Getting Soaked at SeaWorld
On a recent Saturday, my wife and I drove to visit our son and his girlfriend down at the small college they attend just north of San Diego. After a relaxed al fresco breakfast with a side of great conversation, the four of us headed out to spend the unseasonably warm, early fall day at the SeaWorld amusement park in nearby Mission Bay.
Over the years our family has been to this popular Southern California attraction many times as our kids have grown. We’ve always enjoyed the many live shows featuring killer whales, dolphins, sea lions and even a comedic walrus and sea lion duo. The corny, slapstick jokes (think Benny Hill with flippers) haven’t changed in decades but they’re still just as funny and goofy to see.
One big change we noticed on our latest visit, however, is the trainers in the Shamu “One Ocean” show no longer get into the water with their 12,000 pound, black and white stars – an obvious reaction to the tragic whale-induced drowning of a SeaWorld trainer in Florida last year. Now, rather than having the tractor-trailer-sized whales launch them out of the water while standing on their noses, or riding rodeo-style around the tank on the creatures’ backs – the wet-suit-wearing trainers stay safe and dry on the platform doing a silly, side-to-side shuffle. While they do this nautical line dance, a saccharine-sweet audio track blares its green-world, blue ocean environmental evangelism message about one planet, one ocean, one people, one chance – blah, blah, blah. I started looking for one barf bag as the trainers sang about becoming one with the whales (I could be wrong but I think you have to get into the water with them to do that), one with the lobsters and crabs, sea urchins, clams, jelly fish, seaweed, sand – you get the idea.
The other change we noticed are the many new and ingenious ways SeaWorld has devised to separate guests from their economically challenged, hard-earned dollars. I mean, holy anchovies, don’t these people know there’s a recession going on?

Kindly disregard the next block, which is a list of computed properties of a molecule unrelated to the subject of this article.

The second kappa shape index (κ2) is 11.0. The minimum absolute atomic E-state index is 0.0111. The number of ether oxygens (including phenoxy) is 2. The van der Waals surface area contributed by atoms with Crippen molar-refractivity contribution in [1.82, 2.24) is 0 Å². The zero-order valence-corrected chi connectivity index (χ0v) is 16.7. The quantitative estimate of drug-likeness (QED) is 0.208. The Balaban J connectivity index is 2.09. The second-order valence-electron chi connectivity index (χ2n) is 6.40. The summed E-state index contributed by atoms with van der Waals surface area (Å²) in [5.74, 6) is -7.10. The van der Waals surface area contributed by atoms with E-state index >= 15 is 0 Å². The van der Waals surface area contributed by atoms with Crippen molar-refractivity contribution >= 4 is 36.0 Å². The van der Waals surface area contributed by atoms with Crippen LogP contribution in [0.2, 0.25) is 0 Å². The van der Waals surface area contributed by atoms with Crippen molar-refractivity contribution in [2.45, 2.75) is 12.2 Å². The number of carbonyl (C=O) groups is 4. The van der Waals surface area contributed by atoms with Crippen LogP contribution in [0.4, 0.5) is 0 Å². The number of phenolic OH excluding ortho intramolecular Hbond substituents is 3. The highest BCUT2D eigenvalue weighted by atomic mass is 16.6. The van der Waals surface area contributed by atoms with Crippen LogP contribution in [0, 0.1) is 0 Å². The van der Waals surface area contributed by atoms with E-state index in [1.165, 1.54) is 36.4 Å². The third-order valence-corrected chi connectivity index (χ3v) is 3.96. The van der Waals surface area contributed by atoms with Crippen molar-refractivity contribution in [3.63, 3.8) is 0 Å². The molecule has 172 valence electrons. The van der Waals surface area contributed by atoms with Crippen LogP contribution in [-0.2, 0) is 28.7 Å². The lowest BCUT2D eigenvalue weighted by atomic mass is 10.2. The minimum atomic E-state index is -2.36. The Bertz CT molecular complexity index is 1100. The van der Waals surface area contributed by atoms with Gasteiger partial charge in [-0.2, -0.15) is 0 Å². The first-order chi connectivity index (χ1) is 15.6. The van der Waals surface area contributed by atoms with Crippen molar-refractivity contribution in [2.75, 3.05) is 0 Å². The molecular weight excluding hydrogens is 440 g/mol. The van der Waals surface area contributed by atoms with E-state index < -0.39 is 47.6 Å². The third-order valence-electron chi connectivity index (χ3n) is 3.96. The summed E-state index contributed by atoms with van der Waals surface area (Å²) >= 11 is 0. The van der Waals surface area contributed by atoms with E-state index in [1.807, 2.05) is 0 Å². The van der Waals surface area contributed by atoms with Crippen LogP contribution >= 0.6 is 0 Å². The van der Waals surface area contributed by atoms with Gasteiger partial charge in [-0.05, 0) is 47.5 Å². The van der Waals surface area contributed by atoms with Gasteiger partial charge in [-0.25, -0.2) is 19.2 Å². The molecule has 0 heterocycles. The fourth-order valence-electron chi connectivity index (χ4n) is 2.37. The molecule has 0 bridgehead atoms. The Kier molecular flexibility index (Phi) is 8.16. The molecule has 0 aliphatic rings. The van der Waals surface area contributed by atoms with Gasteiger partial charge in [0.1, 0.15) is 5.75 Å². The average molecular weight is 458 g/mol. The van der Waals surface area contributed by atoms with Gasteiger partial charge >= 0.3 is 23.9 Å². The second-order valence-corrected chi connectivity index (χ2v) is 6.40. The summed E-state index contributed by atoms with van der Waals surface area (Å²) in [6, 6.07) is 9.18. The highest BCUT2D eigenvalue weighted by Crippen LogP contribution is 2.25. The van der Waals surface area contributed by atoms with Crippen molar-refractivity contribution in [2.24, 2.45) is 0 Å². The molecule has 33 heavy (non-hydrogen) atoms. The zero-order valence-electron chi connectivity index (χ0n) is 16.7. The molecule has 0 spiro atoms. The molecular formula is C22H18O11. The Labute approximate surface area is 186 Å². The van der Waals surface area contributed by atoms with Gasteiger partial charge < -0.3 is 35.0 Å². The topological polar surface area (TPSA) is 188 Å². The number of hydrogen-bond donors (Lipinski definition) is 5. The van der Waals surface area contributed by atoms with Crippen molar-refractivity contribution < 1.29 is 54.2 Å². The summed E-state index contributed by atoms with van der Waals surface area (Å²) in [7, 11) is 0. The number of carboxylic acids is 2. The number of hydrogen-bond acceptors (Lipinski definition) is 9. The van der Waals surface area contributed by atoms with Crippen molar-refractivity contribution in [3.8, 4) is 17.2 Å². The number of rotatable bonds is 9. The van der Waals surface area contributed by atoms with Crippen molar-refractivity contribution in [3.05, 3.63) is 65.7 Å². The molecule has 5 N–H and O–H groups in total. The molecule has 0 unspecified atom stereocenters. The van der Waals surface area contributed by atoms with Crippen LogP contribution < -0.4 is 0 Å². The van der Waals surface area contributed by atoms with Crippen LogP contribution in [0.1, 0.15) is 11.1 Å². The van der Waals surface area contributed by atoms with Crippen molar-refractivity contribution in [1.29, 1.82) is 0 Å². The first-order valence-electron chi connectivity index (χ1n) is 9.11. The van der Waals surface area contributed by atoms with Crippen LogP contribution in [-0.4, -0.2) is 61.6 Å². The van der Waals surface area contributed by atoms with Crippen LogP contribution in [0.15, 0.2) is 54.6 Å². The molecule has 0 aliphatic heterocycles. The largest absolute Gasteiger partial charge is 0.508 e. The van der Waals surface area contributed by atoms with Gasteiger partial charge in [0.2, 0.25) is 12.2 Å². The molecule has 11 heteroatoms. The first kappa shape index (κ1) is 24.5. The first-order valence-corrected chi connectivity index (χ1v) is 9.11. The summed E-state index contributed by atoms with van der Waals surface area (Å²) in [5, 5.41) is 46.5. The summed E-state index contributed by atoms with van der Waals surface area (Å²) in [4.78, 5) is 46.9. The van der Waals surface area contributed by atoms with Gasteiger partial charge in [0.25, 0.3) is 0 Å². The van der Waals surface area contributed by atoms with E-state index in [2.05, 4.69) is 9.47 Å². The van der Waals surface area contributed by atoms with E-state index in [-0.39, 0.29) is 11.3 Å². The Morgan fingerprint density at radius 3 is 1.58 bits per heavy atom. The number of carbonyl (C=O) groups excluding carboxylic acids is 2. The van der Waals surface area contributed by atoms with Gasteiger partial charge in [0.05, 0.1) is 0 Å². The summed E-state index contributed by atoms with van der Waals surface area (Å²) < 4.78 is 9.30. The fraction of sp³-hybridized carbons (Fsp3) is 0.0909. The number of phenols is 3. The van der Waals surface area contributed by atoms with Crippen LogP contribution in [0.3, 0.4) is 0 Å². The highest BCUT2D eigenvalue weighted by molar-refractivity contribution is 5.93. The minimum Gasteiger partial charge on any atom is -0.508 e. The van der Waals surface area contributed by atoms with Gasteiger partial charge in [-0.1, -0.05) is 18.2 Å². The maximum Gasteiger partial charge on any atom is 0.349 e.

At $14, it’s expensive just to park your car, unless you actually want to park in the same zip code as SeaWorld, in which case it’ll cost extra for “preferred parking.” But the fleecing has only begun, because the cheapest general admission is now almost $70 per person. That’s a lot of clams.
True, the many delightful animal shows are included with the entrance fee. However, a costly new wrinkle is the availability of an annual “Platinum Pass” which allows you to sit in the better seats at every performance. So what if you planned ahead and showed up a half hour early to get a good seat. Tough tuna. If you don’t pony up (or porpoise up, I suppose) extra cash for the privilege of sitting in the reserved Platinum Zone seats – the majority of which were empty the day we attended, thank you very much – you’re stuck with the proletariat riff raff high up in the stands or far off to the side. Take that, you huddled masses!
SeaWorld has also taken a page from those Master Marketers in Mouse Ears just up the freeway in Anaheim who place souvenir stores in every conceivable location. For example, it’s physically impossible to exit SeaWorld’s Wild Arctic, Turtle Reef, Penguin Encounter or Shark Encounter attractions without being funneled like cattle through a stockyard chute through the middle of a store brimming with plush toys, T-shirts and other silk-screened crapola. Forget the kids. Hold on tight to your wallets.
Oh, and if you get sopping wet (the signs guarantee you will) on the Shipwreck Rapids ride, don’t worry – there are ingenious walk-in drying stations available as you exit. How convenient. How thoughtful. How mercenary. To dry off will cost you another $5 a person. Talk about getting soaked.
I’ll have more thoughts about our SeaWorld experience next week – but don’t worry, there won’t be an extra fee to actually read them. I’ll see you ‘round town.